UK music streaming services not making huge profits, watchdog says

The world’s biggest record labels and streaming services aren’t reaping exorbitant profits from the digital music revolution at the expense of artists struggling to make a living, A long-running investigation by the UK competition watchdog concluded.

Competition and Markets Authority That said, artists’ concerns about low returns are understandable, but intervening in the market is unlikely to help.

The CMA found that the streaming boom has benefited music fans, who have seen the cost of paid services such as Spotify, Apple Music and Amazon Music fall by a fifth between 2009 and 2021, and songs for free through ad-supported packages can also access. ,

It also said that the world’s biggest music businesses – Universal Music, Warner Music and Sony Music, which control three-quarters of the UK music industry – and streamers were “not making significant additional profits that could be shared with creators”. could go “.

However, the CMA’s final report will disappoint many artists and songwriters in the music industry who have Struggled to make meaningful income from streamingClaiming that they do not get a fair share of the revenue from the deals, they were hoping that the watchdog would launch a full market probe into the study’s findings.

The CMA said there are 39 million monthly listeners in the UK for streaming services, who stream 138bn times a year. However, more than 60% of music streamed belongs to just 0.4% of artists, with superstars like Taylor Swift, Ed Sheeran, Drake and Adele being the biggest winners of the digital music era.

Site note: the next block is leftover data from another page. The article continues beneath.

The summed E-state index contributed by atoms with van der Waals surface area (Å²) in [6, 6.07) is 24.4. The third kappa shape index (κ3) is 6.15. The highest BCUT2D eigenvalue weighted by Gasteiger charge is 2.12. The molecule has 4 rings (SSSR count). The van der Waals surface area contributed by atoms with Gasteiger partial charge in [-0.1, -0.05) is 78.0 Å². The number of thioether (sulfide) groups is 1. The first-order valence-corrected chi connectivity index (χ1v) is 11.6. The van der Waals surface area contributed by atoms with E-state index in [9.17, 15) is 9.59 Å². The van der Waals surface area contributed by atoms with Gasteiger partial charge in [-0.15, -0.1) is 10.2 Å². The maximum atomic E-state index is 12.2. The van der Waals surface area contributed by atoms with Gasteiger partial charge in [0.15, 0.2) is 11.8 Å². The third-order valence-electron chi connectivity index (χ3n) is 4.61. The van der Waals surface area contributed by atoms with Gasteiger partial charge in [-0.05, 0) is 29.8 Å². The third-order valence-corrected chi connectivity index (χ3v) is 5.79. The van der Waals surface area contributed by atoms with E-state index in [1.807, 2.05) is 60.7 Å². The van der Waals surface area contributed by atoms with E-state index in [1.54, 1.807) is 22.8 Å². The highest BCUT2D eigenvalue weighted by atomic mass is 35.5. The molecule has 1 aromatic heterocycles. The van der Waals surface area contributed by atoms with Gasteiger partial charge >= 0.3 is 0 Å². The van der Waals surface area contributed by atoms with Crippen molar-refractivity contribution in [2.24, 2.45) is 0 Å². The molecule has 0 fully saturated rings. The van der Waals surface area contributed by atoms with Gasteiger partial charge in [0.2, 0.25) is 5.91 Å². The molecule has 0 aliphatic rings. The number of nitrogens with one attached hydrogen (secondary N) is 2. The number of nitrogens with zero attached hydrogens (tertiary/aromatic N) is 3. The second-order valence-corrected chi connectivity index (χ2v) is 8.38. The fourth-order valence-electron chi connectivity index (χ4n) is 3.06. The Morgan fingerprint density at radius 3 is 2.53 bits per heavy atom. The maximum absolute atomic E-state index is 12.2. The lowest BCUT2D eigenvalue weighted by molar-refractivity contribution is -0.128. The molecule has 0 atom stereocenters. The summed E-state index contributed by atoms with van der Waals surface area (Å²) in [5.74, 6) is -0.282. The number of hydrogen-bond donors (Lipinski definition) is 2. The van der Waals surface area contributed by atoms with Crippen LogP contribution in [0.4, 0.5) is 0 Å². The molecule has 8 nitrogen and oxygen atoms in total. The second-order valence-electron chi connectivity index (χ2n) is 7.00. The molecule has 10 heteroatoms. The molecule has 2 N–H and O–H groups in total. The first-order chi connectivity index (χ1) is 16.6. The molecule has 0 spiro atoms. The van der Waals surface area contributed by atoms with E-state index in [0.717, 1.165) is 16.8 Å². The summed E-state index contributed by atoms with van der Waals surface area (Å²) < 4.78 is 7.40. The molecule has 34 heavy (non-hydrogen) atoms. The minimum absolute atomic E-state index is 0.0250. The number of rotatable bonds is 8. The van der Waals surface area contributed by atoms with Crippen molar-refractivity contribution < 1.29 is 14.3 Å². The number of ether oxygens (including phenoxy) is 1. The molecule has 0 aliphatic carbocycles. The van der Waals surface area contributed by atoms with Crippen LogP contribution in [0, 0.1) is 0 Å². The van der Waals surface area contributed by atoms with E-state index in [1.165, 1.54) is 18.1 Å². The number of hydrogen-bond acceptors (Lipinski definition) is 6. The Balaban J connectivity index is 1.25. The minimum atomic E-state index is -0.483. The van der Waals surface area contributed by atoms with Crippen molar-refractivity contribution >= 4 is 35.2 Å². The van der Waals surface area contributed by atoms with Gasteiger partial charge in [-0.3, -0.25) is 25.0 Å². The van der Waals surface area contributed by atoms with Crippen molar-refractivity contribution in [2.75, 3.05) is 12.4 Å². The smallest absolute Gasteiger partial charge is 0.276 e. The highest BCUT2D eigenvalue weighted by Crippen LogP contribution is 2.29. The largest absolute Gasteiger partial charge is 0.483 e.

The study found that the average royalty rate in major deals with artists increased from 19.7% to 23.3% between 2012 and 2021. Musicians achieve that level of listening.

CMA Interim Chief Executive, Sarah Cardell, “Streaming has transformed how music fans access vast catalogs of music, providing artists a valuable platform to reach new listeners quickly, and driving real value to consumers.” Has come.” Told.

Cardell said, “We heard from many artists and songwriters across the UK how they struggle to make a decent living from these services.” “These are understandable concerns, but our findings suggest that they are not the result of ineffective competition. CMA’s intervention will not release more money into the system that would help artists or songwriters.

CMA asked to start studying Following a scathing report by a cross-party committee of MPs last year, a “Complete reset” of the streaming model It is believed that only big labels and superstar acts benefit.

Music streaming dominates fans’ listening habits and Last year the UK industry accounted for 80% of the total £1.7bn income. Spending on subscriptions to services such as Spotify, Apple Music and Amazon Music reached £1.3bn, compared to just £135.6m on vinyl albums and £150m on CDs.

“There were no real surprises in the CMA report,” said Tom Gray of the band Gomez, who is the founder of the campaign group Broken Records. “‘Not our problem’ would be a good description. They bring the producer’s earnings problem back to the government in the knowledge that it’s honestly a hot potato.

“Streaming payment rates have been falling in real terms for over a decade. Streaming is also taking the place of radio. Therefore, inevitably songwriters and performers would eventually lose the significant income they receive from broadcasting. This brings us back to the government needing to update the copyright structure and creator rights.

Read full story at the guardian.com

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